Terre Parker, Dance Artist & Program Coordinator, Arts Extension Service (she/her)
Terre Parker is the founding director of Mae/Movement Arts Ensemble and a former principal dancer for Anna Halprin’s Dance Company. Her choreographic and video works have been presented internationally. Terre is the Program Coordinator for the Arts Extension Service and lead programmer for CWLCA. 
vimeo.com/terreparker
www.umass.edu/aes.

     Dr. Terry Jenoure, Interdisciplinary Artist (she/her)
Dr. Terry Jenoure is a passionate artist/musician with training as a violinist and vocalist, self-taught fabric sculpturalist, academic publications, and a completed novel. With a Doctoral degree in Education, Terry teaches creative development to teachers, community leaders and social workers. She is the former Director of the Augusta Savage Gallery, UMass. 








  

Raquel de Anda, Curator and Cultural organizer, Arts Production Coordinator, People’s Climate March, NYC (she/her)
Raquel de Anda is a curator and cultural organizer from Laredo, TX whose practice focuses on climate and racial justice. She currently works with The US Department of Arts and Culture as Minister of Bridge Building. Recent exhibitions include Shattering the Concrete: Artists, Activists and Instigators (Project Row Houses, Houston, TX).

Thank you to the partners and sponsors behind Creative Women Leading Climate Action!

Creative Women Leading Climate Action is presented by the UMass Arts Extension Service, Augusta Savage Gallery, Women of Color Leadership Network, College of Humanities and Fine Arts Advising and Career Center, Department of History Feinberg Family Distinguished Lecture Series, Department of Theater, and UMass Amherst Center at Springfield with support from Women for UMass Amherst, UMass Sustainability Innovation and Engagement Fund, Massachusetts Cultural Council, and the Arts Extension Service’s Arts Entrepreneurship Initiative.

The Keynote Lecture is co-presented by CWLCA and the Department of History Feinberg Family Distinguished Lecture Series. The Feinberg Series is hosted by the UMass Amherst History Department and partners and made possible thanks to the generosity of UMass Amherst history department alumnus Kenneth R. Feinberg ’67 and associates.

REVIVAL/50: Terre Parker is presented by the Augusta Savage Gallery.


Introducing the CWLCA Planning Committee:
See also: Presenter bios for Dee Boyle-Clapp, Hind Mari, JuPong Lin, Terre Parker, and Dr. Terry Jenoure.


   Alexia Cota, Interim Director, Augusta Savage Gallery, UMass (she/her)
Alexia Cota has worked at the Fine Arts Center’s Augusta Savage Gallery for over 15 years, starting as a gallery guard while working on her BFA. Since graduating she has acted as manager and now, the interim gallery director. She is working on her masters in Social Justice Education through UMass’ College of Ed.

   Burns Maxey, Instructor & Marketing, Art Extension Service, UMass (they/them)
Burns Maxey is an instructor and manages marketing for the Arts Extension Service. Burns’ artwork has focused on place and people through visual storytelling. Burns holds a BFA from the Rhode Island School of Design. Burns will be a degree candidate for a Master in Public Policy from UMass Amherst.

   Lauren Bouvier, Arts Entrepreneurship Intern, UMass (she/her)
Lauren Bouvier is the Arts Entrepreneurship Initiative Intern who helped produce CWLCA and Heart of the Garden. Lauren is studying Psychology and Event Planning. Serving as Governor of Southwest and a Residential Assistant, Lauren has planned events for thousands of UMass students. Lauren is a co-captain for Pulse Tap Team.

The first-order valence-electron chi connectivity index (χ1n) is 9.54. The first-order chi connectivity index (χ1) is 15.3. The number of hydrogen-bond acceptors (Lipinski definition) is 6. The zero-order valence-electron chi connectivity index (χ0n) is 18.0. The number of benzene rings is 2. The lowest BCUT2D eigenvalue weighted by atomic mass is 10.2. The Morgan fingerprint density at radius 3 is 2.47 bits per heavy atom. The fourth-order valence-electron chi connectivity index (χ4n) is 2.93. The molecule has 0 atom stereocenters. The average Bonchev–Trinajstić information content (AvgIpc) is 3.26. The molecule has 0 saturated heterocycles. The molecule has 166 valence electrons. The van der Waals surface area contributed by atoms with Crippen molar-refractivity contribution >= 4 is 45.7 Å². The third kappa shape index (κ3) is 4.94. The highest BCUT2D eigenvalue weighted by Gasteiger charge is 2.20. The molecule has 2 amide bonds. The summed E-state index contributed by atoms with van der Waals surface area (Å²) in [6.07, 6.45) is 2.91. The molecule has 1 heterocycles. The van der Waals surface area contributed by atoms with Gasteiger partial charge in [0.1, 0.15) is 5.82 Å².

Marie Comuzzo, Master's Student, Musician (she/her)
Marie Comuzzo is a performer, a scholar and a passionate advocate for women’s rights. She is currently working on her Master Thesis regarding the underrepresentation of women in the Western musical canon. Aside from her research work, she is a violin performer, an environmental activist and a vegan chef.


Photo Credit: Samm Smith Design and Photography.
   Nicole M. Young, Writer, Educator and Nonprofit Manager (she/her) 
Nicole M. Young is a performance poet, playwright, event producer, musician, nonprofit manager and educator originally from Detroit and now lives in Northern Connecticut. Autobiographical in nature, Nicole’s writing seeks to fill the spaces for those of marginalized majorities whose authentic voices are absent in mainstream media. www.nicolemyoung.com.

   Nikki Stoia, Associate Dean for Undergraduate Education for the College of Humanities and Fine Arts, UMass (she/her)
Nikki Stoia is presently Associate Dean, Senior Lecturer II in the Department of Music and Dance, and Music Honors Program Director. She is a coach/accompanist, pianist, singer, and in her fifteenth year as Music Director/Conductor of the Springfield (MA) Symphony Chorus; Founder/Director of Western Massachusetts Singers for Survivors.

     Tristan Cameron, Artist (they/them)
Tristan Cameron is a recent graduate of Hampshire College. They studied the complexities of trauma and memory through theatrical practice, while aiming to "queer" the concept of remembering. They are currently living in Florence, MA, in a lovely home. They continue to make queer art with a collective called Queer and Now, who put together digital drag shows biweekly. 

Give
Thank you for your interest in Creative Women Leading Climate Action! All public and symposium events are free. This special opportunity benefits students, community members, and independent artists, among others. Your contribution in any amount is greatly appreciated. Donations will support CWLCA public events, the virtual symposium, and future programming in Spring 2021 and beyond! You may choose to make a donation during registration or if you are unable to attend the symposium, but want to support the work, click here. Thank you!

Questions? Contact us!
We are here to help!


Questions About Registration?
Please contact the UMass Conference Services Team at registration@umass.edu or 413-577-8102. 


Need Technical Assistance on the Day of a Symposium Session?
If you have registered for the symposium and are having trouble gaining access to a Zoom session, please contact Wesley Days, Assistant Manager of Operations, UMass Amherst Center at Springfield at 413-545-9870 or Arts Extension Service staff aes@acad.umass.edu.


Interested in Getting Involved in CWLCA?
Please visit www.umass.edu/aes/cwlca or contact the Arts Extension Service at aes@acad.umass.edu to be added to the mailing list or to get involved. CWLCA will continue in Spring 2021. Session proposals and artwork for a virtual exhibit are sought from women and nonbinary people including students, UMass associated artists, and community artists. Students and BIPOC people are particularly encouraged.